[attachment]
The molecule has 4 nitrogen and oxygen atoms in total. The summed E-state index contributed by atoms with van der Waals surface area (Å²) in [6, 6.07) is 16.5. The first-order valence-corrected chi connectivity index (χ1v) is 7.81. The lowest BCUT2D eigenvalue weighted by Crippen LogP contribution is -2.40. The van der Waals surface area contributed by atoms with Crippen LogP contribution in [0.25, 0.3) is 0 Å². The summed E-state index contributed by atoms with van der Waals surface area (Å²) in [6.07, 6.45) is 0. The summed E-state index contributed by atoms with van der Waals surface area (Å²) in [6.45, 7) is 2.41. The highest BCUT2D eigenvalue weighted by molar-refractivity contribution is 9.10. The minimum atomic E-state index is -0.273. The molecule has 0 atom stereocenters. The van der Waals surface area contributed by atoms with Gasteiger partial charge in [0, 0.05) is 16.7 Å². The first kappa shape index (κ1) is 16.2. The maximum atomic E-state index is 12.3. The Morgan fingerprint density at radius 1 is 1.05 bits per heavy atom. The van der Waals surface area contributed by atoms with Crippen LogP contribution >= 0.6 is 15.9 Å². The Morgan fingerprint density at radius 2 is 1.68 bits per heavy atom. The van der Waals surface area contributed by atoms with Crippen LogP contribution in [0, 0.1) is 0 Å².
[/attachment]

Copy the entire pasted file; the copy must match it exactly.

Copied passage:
The molecule has 4 nitrogen and oxygen atoms in total. The summed E-state index contributed by atoms with van der Waals surface area (Å²) in [6, 6.07) is 16.5. The first-order valence-corrected chi connectivity index (χ1v) is 7.81. The lowest BCUT2D eigenvalue weighted by Crippen LogP contribution is -2.40. The van der Waals surface area contributed by atoms with Crippen LogP contribution in [0.25, 0.3) is 0 Å². The summed E-state index contributed by atoms with van der Waals surface area (Å²) in [6.07, 6.45) is 0. The summed E-state index contributed by atoms with van der Waals surface area (Å²) in [6.45, 7) is 2.41. The highest BCUT2D eigenvalue weighted by molar-refractivity contribution is 9.10. The minimum atomic E-state index is -0.273. The molecule has 0 atom stereocenters. The van der Waals surface area contributed by atoms with Gasteiger partial charge in [0, 0.05) is 16.7 Å². The first kappa shape index (κ1) is 16.2. The maximum atomic E-state index is 12.3. The Morgan fingerprint density at radius 1 is 1.05 bits per heavy atom. The van der Waals surface area contributed by atoms with Crippen LogP contribution >= 0.6 is 15.9 Å². The Morgan fingerprint density at radius 2 is 1.68 bits per heavy atom. The van der Waals surface area contributed by atoms with Crippen LogP contribution in [0, 0.1) is 0 Å².